As soon as scientists discover a way to manipulate senses, the cinema phenomenon will start to merge with and replace the real world. In the emerging reality, it will be possible for individuals to visit outer space. They will also be able to travel in time. As a result, robots and software will be used to explore the unreachable parts of the world to gather real-time data to feed human senses (Westfahl et al. 60).

The border between fiction and reality in film narrative will cease to exist and individuals will find it possible to spend most of their waking hours in a heavily manipulated world. People’s experiences, thoughts, and behaviors will be controlled by those in charge of the software (Langford 31). However, there are various consequences associated with such a world. For example, identity challenges will emerge. In spite of this, the advantages of being part of the evolution will outweigh the costs. It is apparent that these will be exciting times for the film narrative (Westfahl et al. 89).

Altering the Past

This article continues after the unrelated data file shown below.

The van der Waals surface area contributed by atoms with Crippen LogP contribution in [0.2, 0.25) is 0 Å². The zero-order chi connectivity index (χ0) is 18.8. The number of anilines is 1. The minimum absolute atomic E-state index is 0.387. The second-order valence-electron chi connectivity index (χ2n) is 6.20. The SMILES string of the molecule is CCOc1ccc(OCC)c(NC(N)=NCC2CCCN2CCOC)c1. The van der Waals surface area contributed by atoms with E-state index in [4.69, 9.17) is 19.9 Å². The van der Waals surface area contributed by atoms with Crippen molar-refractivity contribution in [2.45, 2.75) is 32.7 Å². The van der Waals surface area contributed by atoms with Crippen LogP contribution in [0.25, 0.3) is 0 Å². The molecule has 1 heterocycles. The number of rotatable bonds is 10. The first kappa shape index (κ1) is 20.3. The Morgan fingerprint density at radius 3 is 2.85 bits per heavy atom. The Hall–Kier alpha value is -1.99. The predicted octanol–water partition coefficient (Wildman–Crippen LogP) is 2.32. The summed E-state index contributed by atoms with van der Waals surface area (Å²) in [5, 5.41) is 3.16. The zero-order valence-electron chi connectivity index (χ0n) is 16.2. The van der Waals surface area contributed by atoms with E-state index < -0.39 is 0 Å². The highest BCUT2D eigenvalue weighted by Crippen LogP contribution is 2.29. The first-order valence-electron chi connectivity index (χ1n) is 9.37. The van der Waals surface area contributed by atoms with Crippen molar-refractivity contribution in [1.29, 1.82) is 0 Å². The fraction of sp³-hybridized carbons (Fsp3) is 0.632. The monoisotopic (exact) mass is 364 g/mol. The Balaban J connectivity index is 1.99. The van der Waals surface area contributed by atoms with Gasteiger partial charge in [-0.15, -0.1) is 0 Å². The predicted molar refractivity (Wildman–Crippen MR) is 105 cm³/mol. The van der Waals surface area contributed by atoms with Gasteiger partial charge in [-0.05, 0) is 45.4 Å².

Alteration of the past will be made possible in the cinema of the future. To achieve this, the audience will control their memory by expanding it to meet their desires. With the help of the new cinematic experience, viewers will create a past that suits their needs and aspirations in life. The possibility has already been made apparent in studies conducted on mice. The study showed that it is possible to generate false memory (Westfahl et al. 100). As such, knowledge and skills, such as learning a language or a technical subject, will be just a fast add-on and a memory manipulation. As much as this sounds exciting, technology will, however, remain just a tool. Irrespective of the method of production, great stories, such as those narrated by Shakespeare and Homer, will remain as relevant in the future as they are today (Kaes 4). World events and conflicts will still be the drivers of cinema in the future. Their relevance to the film narraitve will remain.